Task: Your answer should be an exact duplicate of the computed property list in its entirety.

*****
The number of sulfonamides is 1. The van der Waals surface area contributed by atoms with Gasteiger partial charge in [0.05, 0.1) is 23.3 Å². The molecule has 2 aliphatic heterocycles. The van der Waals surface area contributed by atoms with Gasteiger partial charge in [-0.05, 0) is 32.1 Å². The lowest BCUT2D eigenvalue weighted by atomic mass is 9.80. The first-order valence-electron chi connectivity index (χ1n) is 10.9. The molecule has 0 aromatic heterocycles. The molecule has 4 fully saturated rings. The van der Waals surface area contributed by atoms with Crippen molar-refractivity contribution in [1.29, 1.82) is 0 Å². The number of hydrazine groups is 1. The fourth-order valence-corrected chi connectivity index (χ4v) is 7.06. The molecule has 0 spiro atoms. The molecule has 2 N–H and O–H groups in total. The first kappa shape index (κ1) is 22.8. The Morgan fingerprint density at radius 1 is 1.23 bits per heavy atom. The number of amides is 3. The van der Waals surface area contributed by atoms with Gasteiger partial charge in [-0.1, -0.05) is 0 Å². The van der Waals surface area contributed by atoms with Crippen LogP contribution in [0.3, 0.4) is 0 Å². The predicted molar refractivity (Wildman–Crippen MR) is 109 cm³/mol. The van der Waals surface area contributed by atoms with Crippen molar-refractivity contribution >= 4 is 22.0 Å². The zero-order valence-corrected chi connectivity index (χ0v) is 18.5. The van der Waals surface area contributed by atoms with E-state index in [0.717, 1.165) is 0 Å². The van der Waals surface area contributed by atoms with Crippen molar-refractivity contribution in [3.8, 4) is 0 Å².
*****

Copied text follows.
The number of sulfonamides is 1. The van der Waals surface area contributed by atoms with Gasteiger partial charge in [0.05, 0.1) is 23.3 Å². The molecule has 2 aliphatic heterocycles. The van der Waals surface area contributed by atoms with Gasteiger partial charge in [-0.05, 0) is 32.1 Å². The lowest BCUT2D eigenvalue weighted by atomic mass is 9.80. The first-order valence-electron chi connectivity index (χ1n) is 10.9. The molecule has 0 aromatic heterocycles. The molecule has 4 fully saturated rings. The van der Waals surface area contributed by atoms with Crippen molar-refractivity contribution in [1.29, 1.82) is 0 Å². The number of hydrazine groups is 1. The fourth-order valence-corrected chi connectivity index (χ4v) is 7.06. The molecule has 0 spiro atoms. The molecule has 2 N–H and O–H groups in total. The first kappa shape index (κ1) is 22.8. The Morgan fingerprint density at radius 1 is 1.23 bits per heavy atom. The number of amides is 3. The van der Waals surface area contributed by atoms with Gasteiger partial charge in [-0.1, -0.05) is 0 Å². The van der Waals surface area contributed by atoms with Crippen LogP contribution in [0.3, 0.4) is 0 Å². The predicted molar refractivity (Wildman–Crippen MR) is 109 cm³/mol. The van der Waals surface area contributed by atoms with Crippen molar-refractivity contribution >= 4 is 22.0 Å². The zero-order valence-corrected chi connectivity index (χ0v) is 18.5. The van der Waals surface area contributed by atoms with E-state index in [0.717, 1.165) is 0 Å². The van der Waals surface area contributed by atoms with Crippen molar-refractivity contribution in [3.8, 4) is 0 Å².